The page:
- Sending the bill back to the Assembly for a second reading and adoption by three-fifths of legislators within five days of the bill’s approval by the IPCCPL;
- Submitting the bill to a popular referendum within five days of the bill’s approval by the IPCCPL.
The delay expired without the President choosing any of the three alternatives, as such the bill was not adopted and cannot be published in the official gazette.
This situation has led to differing opinions on adopting the bill. Some argue that the bill should be published into the official gazette in violation of the constitution, others that the interim President can still adopt the bill, while others believe that the bill cannot be published without its adoption.
It should be noted that the proposed bill introduces conditions for candidacies to the legislative and presidential elections. These conditions would notably exclude people involved in political communication or having led charitable organizations in the year preceding elections. If they come into force, these conditions would be applied retro-actively and considerably disturb the elections, the work of the election commission and the arbitration of judicial contestations.
How will this impact Tunisia’s democratic reform process?
The introduction of the proposed amendments to the electoral law a few weeks before the elections risks disturbing the democratic transition as it is in clear contradiction to best practices and international standards recommended by the Venice Commission of the Council of Europe, among others.
Rejected by a part of public opinion , many civil society groups and major labour unions such as the Union générale des travailleurs tunisiens (UGTT) and the Union tunisienne de l’industrie, du commerce et de l’artisanat (UTICA), argue the modifications to the electoral law would risk exacerbating political divisions and deteriorating the overall environment for the elections.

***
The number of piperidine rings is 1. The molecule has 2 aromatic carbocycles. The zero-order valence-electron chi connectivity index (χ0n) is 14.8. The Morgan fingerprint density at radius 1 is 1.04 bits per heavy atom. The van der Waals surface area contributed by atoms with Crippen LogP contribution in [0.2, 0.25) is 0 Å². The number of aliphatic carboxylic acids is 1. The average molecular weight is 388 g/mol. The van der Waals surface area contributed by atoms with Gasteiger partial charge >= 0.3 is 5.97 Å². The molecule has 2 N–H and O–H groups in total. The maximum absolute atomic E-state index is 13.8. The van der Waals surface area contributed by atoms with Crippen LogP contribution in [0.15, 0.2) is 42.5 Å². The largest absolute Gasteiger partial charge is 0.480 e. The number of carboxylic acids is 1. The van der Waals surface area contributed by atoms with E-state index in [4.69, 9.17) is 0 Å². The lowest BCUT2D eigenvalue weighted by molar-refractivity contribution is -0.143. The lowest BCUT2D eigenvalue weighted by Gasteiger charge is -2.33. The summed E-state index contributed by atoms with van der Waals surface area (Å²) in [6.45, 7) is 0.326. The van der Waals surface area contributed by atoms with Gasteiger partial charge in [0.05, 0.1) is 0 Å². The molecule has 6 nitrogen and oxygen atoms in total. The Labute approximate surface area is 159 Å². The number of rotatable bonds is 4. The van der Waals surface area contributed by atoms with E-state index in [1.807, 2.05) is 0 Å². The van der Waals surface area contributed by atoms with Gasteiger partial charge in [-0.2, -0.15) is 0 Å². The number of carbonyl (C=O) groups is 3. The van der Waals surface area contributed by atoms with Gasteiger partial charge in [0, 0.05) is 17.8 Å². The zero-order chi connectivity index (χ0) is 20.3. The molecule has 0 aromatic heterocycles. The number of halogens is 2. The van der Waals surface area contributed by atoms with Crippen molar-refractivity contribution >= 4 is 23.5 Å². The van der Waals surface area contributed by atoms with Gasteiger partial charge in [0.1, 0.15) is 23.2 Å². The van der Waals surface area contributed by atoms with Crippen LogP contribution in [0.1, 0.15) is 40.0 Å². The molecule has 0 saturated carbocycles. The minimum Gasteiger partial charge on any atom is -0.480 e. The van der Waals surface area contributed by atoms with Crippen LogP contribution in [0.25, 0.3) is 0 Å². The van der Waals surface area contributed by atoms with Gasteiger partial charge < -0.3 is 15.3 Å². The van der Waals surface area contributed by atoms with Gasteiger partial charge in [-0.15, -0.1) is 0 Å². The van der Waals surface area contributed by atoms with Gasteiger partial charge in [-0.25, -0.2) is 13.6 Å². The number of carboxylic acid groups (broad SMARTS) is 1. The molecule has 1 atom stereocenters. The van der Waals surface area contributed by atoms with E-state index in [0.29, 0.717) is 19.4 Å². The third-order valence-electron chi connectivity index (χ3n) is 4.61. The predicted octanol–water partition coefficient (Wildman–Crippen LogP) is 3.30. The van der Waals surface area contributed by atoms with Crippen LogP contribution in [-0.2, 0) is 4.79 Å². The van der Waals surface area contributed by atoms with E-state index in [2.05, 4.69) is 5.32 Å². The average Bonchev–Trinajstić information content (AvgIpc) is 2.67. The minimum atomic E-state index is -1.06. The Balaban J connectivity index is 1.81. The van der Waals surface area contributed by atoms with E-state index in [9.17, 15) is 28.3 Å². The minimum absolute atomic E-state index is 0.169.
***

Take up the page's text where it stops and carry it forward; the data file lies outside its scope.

There needs to be a functional Constitutional Court for the country to finalize the implementation of its judiciary following the 2014 constitution. This is also crucial to establishing true rule of law in the country, one which respects human rights and is regulated by constitutional justice. It is now fairly certain that the new Constitutional Court will not be sworn in before the presidential and legislative elections. Finding a consensus to elect the final three members of the Constitutional Court will be a priority for the newly elected legislators. This should be followed by the selection of the remaining members of the Superior Council of the Judiciary, and the selection by the president of the remaining four members.
How is DRI responding?
DRI Tunisia will continue to monitor the evolution and implementation of the Constitutional Court in the upcoming months – indeed during 2020 as well. In addition, will continue training Tunisian lawyers on constitutional justice until 2022.
We will also provide technical support to civil society groups observing elections throughout the electoral cycle. This will include the preparation of practical guides on electoral disputes, on monitoring electoral disputes, on writing election reports and on writing reports on social media monitoring during elections.